Expensive Dublin: ‘The real problem is artists are badly paid’

Analysis: Co-op movement could provide housing option for the creative class

Singer David Kitt said he was leaving Dublin because of unaffordable rents. Photograph: Michael Burnell/Redferns

Singer David Kitt said he was leaving Dublin because of unaffordable rents. Photograph: Michael Burnell/Redferns

 

This week singer David Kitt announced he was leaving Dublin, forced out by rents too high for a musician’s meagre means. But back in the boom, when the capital was at its most rapacious, Dublin City Council was full of enthusiasm for fostering and retaining the creative community in situ.

The 2005-2011 city development plan acknowledged that these people, by the nature of their endeavours, were often short on cash, and decided it had a responsibility to help them stay in the city.

“Emerging artists in particular often experience difficulty securing both living accommodation and working space when competing on the open market. It is recognised that Dublin City Council has a responsibility for direct provision of infrastructure to meet their needs,” the plan said.

It was a stated policy that the council would facilitate the “provision of space for artists to live, work and exhibit” by “establishing live/work units” for artists .

By the time the next development plan rolled around the enthusiasm for giving the creative classes a leg up had dampened.

“The provision of affordable living and working environments for artists, particularly emerging artists to enable the production of art remains a challenge,” the 2011-2016 plan said.

If we are building or providing houses for artists, why not for other professions?

The policy was “to encourage and facilitate the provision of affordable live-work units and studios/workspaces for artists as part of larger mixed-use developments” – private developments, that is: gone was any talk of “direct provision”.

The most recent development plan, to govern the city from 2016 to 2022, simply restates the 2011 policy. The troubles of artists and their ability to afford a garret of their own, had clearly slipped off the agenda.

Live-work spaces

But what of those earlier plans? Has the council managed to provide any of these live-work spaces?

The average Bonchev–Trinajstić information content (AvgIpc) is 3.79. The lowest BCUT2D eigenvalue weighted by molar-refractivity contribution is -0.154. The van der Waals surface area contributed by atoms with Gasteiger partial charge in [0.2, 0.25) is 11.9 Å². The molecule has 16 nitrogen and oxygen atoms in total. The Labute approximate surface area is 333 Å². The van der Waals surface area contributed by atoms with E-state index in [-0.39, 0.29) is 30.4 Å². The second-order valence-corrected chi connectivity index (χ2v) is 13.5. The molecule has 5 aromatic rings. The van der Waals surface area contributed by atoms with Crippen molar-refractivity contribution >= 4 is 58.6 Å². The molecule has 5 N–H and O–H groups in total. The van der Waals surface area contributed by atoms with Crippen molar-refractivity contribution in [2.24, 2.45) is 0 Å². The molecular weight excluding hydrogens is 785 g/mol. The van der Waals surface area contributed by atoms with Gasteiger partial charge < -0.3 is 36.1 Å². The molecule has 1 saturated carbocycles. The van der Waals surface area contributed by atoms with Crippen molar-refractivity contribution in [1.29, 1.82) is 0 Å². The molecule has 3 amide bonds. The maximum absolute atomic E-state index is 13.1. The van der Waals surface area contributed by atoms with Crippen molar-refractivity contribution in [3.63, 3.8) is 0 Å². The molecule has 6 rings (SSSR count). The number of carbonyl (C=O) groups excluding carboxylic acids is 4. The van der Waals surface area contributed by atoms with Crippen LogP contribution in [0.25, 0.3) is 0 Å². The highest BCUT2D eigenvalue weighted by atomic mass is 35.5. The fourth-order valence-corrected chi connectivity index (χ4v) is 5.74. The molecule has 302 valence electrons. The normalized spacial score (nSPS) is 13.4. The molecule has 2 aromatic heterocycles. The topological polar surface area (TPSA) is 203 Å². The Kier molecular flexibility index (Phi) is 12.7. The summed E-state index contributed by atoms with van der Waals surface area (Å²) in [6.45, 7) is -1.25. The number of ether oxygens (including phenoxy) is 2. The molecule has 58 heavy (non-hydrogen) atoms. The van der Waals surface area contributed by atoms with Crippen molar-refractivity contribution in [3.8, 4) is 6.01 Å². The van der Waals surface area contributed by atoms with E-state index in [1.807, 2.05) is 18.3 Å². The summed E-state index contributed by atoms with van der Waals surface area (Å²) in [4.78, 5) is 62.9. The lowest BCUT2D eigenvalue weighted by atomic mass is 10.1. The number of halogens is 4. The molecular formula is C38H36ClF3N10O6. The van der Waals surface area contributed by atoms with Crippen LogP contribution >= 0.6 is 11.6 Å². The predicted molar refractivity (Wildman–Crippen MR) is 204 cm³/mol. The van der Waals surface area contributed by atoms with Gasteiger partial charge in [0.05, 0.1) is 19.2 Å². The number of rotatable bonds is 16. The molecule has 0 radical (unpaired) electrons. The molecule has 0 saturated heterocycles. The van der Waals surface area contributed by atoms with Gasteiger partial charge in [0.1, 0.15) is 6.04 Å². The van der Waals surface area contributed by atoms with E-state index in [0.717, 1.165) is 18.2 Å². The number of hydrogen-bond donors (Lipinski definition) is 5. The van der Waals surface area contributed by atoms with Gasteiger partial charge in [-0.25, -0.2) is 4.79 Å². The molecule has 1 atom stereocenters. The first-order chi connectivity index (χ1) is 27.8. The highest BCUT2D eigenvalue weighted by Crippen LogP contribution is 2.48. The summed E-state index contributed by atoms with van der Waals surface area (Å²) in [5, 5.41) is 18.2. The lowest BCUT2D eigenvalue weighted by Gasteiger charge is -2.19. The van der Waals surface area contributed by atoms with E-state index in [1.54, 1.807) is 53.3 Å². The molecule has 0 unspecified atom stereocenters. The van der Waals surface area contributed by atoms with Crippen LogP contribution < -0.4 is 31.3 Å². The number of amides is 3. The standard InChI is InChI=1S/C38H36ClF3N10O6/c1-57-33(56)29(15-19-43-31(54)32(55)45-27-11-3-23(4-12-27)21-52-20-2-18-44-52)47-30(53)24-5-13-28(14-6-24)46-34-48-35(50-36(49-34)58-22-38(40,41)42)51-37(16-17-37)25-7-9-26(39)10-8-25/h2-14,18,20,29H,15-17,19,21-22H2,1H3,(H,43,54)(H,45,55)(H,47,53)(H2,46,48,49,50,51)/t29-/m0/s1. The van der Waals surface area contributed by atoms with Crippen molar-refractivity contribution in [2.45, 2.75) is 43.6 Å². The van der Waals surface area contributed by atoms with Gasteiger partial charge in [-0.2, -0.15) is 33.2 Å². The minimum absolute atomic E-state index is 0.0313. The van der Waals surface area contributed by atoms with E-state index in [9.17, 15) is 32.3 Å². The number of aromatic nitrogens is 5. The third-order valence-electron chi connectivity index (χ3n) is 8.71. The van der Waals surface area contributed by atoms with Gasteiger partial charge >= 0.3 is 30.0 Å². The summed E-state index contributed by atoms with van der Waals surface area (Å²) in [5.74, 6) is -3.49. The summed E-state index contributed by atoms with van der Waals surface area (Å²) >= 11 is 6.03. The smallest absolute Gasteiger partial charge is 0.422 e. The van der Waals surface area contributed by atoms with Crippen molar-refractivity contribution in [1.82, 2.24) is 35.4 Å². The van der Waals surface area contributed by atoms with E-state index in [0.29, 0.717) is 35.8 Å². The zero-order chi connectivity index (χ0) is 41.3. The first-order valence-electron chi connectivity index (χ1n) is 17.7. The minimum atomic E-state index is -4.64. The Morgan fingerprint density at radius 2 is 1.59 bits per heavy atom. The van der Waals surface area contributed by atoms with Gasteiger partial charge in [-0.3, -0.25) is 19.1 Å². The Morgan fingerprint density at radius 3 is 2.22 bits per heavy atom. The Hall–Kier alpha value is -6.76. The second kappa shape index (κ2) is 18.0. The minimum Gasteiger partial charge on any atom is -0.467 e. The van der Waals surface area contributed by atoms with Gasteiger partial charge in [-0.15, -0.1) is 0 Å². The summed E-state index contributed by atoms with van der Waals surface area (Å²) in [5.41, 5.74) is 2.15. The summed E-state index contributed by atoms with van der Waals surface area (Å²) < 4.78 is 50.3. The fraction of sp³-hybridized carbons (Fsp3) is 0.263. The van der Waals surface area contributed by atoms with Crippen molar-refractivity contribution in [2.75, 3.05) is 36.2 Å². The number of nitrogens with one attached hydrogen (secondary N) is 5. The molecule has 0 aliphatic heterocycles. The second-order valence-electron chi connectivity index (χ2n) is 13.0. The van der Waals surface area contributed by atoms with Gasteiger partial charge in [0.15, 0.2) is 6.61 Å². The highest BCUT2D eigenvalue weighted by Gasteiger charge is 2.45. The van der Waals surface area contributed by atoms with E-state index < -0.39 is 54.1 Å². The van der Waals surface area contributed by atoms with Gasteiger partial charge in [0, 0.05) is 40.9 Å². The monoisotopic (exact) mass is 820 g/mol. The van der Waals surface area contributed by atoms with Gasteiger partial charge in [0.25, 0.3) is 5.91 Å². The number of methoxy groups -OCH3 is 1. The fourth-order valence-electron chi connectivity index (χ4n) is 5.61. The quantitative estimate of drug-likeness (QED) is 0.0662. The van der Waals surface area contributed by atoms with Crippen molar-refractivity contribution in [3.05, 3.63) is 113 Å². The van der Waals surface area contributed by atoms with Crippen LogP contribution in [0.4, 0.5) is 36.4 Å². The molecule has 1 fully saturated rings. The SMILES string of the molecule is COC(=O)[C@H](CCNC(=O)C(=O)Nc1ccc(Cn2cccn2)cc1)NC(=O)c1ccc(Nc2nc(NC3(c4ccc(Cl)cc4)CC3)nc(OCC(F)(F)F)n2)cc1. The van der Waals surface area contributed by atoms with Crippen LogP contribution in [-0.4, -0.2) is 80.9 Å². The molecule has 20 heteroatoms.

The answer is yes – four of them. Two cottages in Albert College Park near DCU, another in the grounds of St Patrick’s Cathedral, and another in Temple Bar, each of which artists can rent for up to a year.

The scheme, city arts officer Ray Yeates admits, is oversubscribed.“The scale of demand is enormous. We are inundated with applications every year.”

The council has tried another tack. In 2012 it put forward a plan to match owners of vacant properties with artists , but this fell foul of building regulations, Mr Yeats said. “There have been attempts to use vacant spaces, but invariably they didn’t meet the fire regulations.”

But there was also he said a question of fairness that arises if housing is being provided for artists.

“If we are building or providing houses for artists, why not for other professions? Why not for nurses or gardaí or teachers? It is a conundrum – how do we place the artist in the social housing model, are they people who need social supports as opposed to funding support for their work?”

The problem is not necessarily that Dublin is particularly expensive, it’s that artists are particularly badly paid

The slim prospect of answers to these questions any time soon has spurred one group to take matters into their own hands.

ABCD – Artists’ Building Co-operative Dublin – is a group of 23 artists who want to build their own apartments with studio spaces. Plans have been drawn up by Dominic Stevens of JFOC Architects, and ABCD is hoping to secure a small site from Dublin City Council to build not-for-profit housing.

“We’re hoping for a site, which doesn’t suit the council for social housing, we can build on, using our own resources,” co-op secretary David Kavanagh said.

The main problem with accessing housing for artists is the unpredictability of income, he said. “I disagree slightly with David Kitt. The problem is not necessarily that Dublin is particularly expensive, it’s that artists are particularly badly paid.”

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